My wife was keen to always tell me and the boys that when we would be trying to read “between the lines” on things and got hung up on it and a heated dialog would start. Well this makes good sense. When you read a blog with bad grammar or a misused word, you figure out what they really meant. Perhaps we should take the rules of grammar and consider them guidelines open to artistic interpretation. Speed to press is important. Languages evolve. Be part of the evolution.
Rule Number 2. Spelling, who needs it.
Get it close. Our brains figure it out. Humans can figure out words as long as they have the length and first and last letters correct. Spelling just isn’t that important at the end of the day.
Rule Number 3. Don’t get hung up on “affect” vs. “effect”.
Even the online dictionaries confuse themselves when trying to explain it. Feel free to use either word interchangeably. I recently used this language in a PowerPoint:
It also affects images being added to a gallery.
My friends and co-workers passed this one, so I musta got it right, but if you follow the online dictionary’s rules linked above, I could use either. Language purists will argue this point, but if you write it either way you get the point don’t you?
Rule Number 4. Quotes and Periods.
The normal rule is periods ALWAYS go inside quotes. For quotes, I agree:
Kat said “Rob, this is a stupid blog post.”
This is the absolutely right way to handle this. But what if you are writing:
Set the CSS style to “width:300px.”
While S&W and the AP would say this is correct. It is far from correct. The quotes here have a default implication of taking the text inside the quotes in a specific context. I should be able to cut and paste that text or type it in exactly as needed. That rogue period will foul up things. Using the Robbie Style Guide that period would be outside the quotes since the contents inside are in a specific context and is not a sentence to be completed. I’m right on this, you know I am.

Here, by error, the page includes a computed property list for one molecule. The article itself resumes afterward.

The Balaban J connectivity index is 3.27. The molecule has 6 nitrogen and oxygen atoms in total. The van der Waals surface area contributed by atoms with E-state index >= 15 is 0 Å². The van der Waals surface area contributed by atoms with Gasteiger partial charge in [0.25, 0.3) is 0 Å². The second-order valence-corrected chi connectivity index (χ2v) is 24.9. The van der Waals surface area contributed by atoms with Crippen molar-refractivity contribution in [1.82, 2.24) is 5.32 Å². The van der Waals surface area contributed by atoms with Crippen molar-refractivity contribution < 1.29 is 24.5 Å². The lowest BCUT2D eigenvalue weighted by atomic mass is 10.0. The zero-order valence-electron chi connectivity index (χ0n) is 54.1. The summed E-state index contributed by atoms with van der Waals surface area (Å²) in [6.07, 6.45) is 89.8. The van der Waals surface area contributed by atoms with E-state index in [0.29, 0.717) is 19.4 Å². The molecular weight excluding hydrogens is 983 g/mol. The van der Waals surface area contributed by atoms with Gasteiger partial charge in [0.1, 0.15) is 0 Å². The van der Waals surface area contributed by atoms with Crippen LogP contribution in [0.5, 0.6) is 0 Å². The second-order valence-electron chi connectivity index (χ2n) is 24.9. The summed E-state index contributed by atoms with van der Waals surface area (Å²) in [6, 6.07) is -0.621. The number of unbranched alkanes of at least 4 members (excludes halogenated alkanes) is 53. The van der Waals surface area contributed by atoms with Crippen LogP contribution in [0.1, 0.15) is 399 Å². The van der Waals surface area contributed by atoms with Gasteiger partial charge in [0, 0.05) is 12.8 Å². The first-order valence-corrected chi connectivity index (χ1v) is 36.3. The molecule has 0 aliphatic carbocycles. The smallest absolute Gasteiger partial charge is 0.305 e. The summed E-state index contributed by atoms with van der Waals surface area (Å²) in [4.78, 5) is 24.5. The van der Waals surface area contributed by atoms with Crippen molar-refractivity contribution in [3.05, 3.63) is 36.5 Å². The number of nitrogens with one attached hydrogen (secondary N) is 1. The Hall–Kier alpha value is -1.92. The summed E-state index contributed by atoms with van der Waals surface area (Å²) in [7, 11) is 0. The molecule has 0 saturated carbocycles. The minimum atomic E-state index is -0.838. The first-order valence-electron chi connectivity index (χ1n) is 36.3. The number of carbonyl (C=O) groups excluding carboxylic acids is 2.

Rule Number 5. Ending sentences with emoticons.
We all like our smiley faces. I’m old school so I like mine as :-) and :-( for example. Being the purist :) and :( would be incorrect, but hey, time is money so keystrokes are money, so I can’t fight the two character versions to much.
Frequently when I write something that should be read a bit lighter, I’ll end the sentence with :-). See how weird that period looks? That’s not part of the emoticon. If I put a space in such as :-) . would be even weirder. So the correct way is to just not use the period at all and allow the emoticon close the sentence. After all, we use ? and ! to express emotion in our writings. Emoticons are just longer strings of closing characters.
You also have to concern yourself when you use things in parenthesis (much like this :-))
This one is problematic for a couple of reasons. The double )) doesn’t look right or it could be interpreted as a “double chin”. The right paren that makes up the emoticon closes the left paren nicely, however; many software programs, like email clients, instant messenger programs, twitter clients and such will take the smiley :-) and turn it into a graphical emoticon . In fact, this blog, which is built in WordPress by default converts them for you.